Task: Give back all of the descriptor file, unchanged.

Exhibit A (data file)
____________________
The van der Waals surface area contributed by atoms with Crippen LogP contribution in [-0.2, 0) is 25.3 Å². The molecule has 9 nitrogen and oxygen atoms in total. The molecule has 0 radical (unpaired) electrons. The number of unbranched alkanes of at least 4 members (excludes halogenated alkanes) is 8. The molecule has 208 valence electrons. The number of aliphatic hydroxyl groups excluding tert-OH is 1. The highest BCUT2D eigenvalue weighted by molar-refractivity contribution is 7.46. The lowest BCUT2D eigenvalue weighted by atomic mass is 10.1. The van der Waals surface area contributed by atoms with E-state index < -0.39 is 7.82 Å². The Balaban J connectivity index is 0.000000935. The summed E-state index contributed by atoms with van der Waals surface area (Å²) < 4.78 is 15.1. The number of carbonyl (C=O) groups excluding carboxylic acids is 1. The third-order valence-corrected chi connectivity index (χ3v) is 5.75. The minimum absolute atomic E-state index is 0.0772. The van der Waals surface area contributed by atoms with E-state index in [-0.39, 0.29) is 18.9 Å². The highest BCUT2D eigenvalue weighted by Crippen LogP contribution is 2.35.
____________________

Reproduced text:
The van der Waals surface area contributed by atoms with Crippen LogP contribution in [-0.2, 0) is 25.3 Å². The molecule has 9 nitrogen and oxygen atoms in total. The molecule has 0 radical (unpaired) electrons. The number of unbranched alkanes of at least 4 members (excludes halogenated alkanes) is 8. The molecule has 208 valence electrons. The number of aliphatic hydroxyl groups excluding tert-OH is 1. The highest BCUT2D eigenvalue weighted by molar-refractivity contribution is 7.46. The lowest BCUT2D eigenvalue weighted by atomic mass is 10.1. The van der Waals surface area contributed by atoms with E-state index < -0.39 is 7.82 Å². The Balaban J connectivity index is 0.000000935. The summed E-state index contributed by atoms with van der Waals surface area (Å²) < 4.78 is 15.1. The number of carbonyl (C=O) groups excluding carboxylic acids is 1. The third-order valence-corrected chi connectivity index (χ3v) is 5.75. The minimum absolute atomic E-state index is 0.0772. The van der Waals surface area contributed by atoms with E-state index in [-0.39, 0.29) is 18.9 Å². The highest BCUT2D eigenvalue weighted by Crippen LogP contribution is 2.35.